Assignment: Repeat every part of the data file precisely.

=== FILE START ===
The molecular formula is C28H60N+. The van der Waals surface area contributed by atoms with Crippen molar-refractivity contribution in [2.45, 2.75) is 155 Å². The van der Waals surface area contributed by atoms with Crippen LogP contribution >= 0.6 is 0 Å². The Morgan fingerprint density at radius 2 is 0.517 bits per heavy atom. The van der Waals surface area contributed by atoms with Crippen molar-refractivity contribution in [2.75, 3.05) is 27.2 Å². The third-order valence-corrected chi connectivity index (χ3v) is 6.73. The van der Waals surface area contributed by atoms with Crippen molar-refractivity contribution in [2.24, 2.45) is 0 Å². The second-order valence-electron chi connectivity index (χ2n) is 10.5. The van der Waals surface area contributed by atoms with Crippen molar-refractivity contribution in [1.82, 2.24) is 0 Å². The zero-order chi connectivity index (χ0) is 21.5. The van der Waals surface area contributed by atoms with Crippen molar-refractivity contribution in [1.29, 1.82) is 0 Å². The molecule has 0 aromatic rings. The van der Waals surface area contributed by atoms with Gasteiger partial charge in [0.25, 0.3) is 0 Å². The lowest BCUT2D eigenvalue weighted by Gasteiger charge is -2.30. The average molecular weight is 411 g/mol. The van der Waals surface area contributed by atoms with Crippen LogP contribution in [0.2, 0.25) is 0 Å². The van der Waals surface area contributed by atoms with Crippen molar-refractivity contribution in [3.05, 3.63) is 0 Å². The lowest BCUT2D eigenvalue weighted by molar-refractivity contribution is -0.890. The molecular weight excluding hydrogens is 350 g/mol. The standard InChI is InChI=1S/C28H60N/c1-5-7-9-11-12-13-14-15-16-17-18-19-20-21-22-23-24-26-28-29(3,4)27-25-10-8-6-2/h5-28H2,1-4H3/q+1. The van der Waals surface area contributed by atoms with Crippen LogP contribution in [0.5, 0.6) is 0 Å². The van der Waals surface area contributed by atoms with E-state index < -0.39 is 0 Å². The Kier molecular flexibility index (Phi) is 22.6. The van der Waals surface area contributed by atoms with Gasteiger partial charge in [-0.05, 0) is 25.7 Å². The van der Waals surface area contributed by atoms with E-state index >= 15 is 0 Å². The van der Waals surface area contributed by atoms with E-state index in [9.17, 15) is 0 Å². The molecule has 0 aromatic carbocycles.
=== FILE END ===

The molecular formula is C28H60N+. The van der Waals surface area contributed by atoms with Crippen molar-refractivity contribution in [2.45, 2.75) is 155 Å². The van der Waals surface area contributed by atoms with Crippen LogP contribution >= 0.6 is 0 Å². The Morgan fingerprint density at radius 2 is 0.517 bits per heavy atom. The van der Waals surface area contributed by atoms with Crippen molar-refractivity contribution in [2.75, 3.05) is 27.2 Å². The third-order valence-corrected chi connectivity index (χ3v) is 6.73. The van der Waals surface area contributed by atoms with Crippen molar-refractivity contribution in [2.24, 2.45) is 0 Å². The second-order valence-electron chi connectivity index (χ2n) is 10.5. The van der Waals surface area contributed by atoms with Crippen molar-refractivity contribution in [1.82, 2.24) is 0 Å². The zero-order chi connectivity index (χ0) is 21.5. The van der Waals surface area contributed by atoms with Crippen molar-refractivity contribution in [1.29, 1.82) is 0 Å². The molecule has 0 aromatic rings. The van der Waals surface area contributed by atoms with Gasteiger partial charge in [0.25, 0.3) is 0 Å². The lowest BCUT2D eigenvalue weighted by Gasteiger charge is -2.30. The average molecular weight is 411 g/mol. The van der Waals surface area contributed by atoms with Crippen LogP contribution in [0.2, 0.25) is 0 Å². The van der Waals surface area contributed by atoms with Crippen molar-refractivity contribution in [3.05, 3.63) is 0 Å². The lowest BCUT2D eigenvalue weighted by molar-refractivity contribution is -0.890. The molecular weight excluding hydrogens is 350 g/mol. The standard InChI is InChI=1S/C28H60N/c1-5-7-9-11-12-13-14-15-16-17-18-19-20-21-22-23-24-26-28-29(3,4)27-25-10-8-6-2/h5-28H2,1-4H3/q+1. The van der Waals surface area contributed by atoms with Crippen LogP contribution in [0.5, 0.6) is 0 Å². The van der Waals surface area contributed by atoms with E-state index < -0.39 is 0 Å². The Kier molecular flexibility index (Phi) is 22.6. The van der Waals surface area contributed by atoms with Gasteiger partial charge in [-0.05, 0) is 25.7 Å². The van der Waals surface area contributed by atoms with E-state index >= 15 is 0 Å². The van der Waals surface area contributed by atoms with E-state index in [9.17, 15) is 0 Å². The molecule has 0 aromatic carbocycles.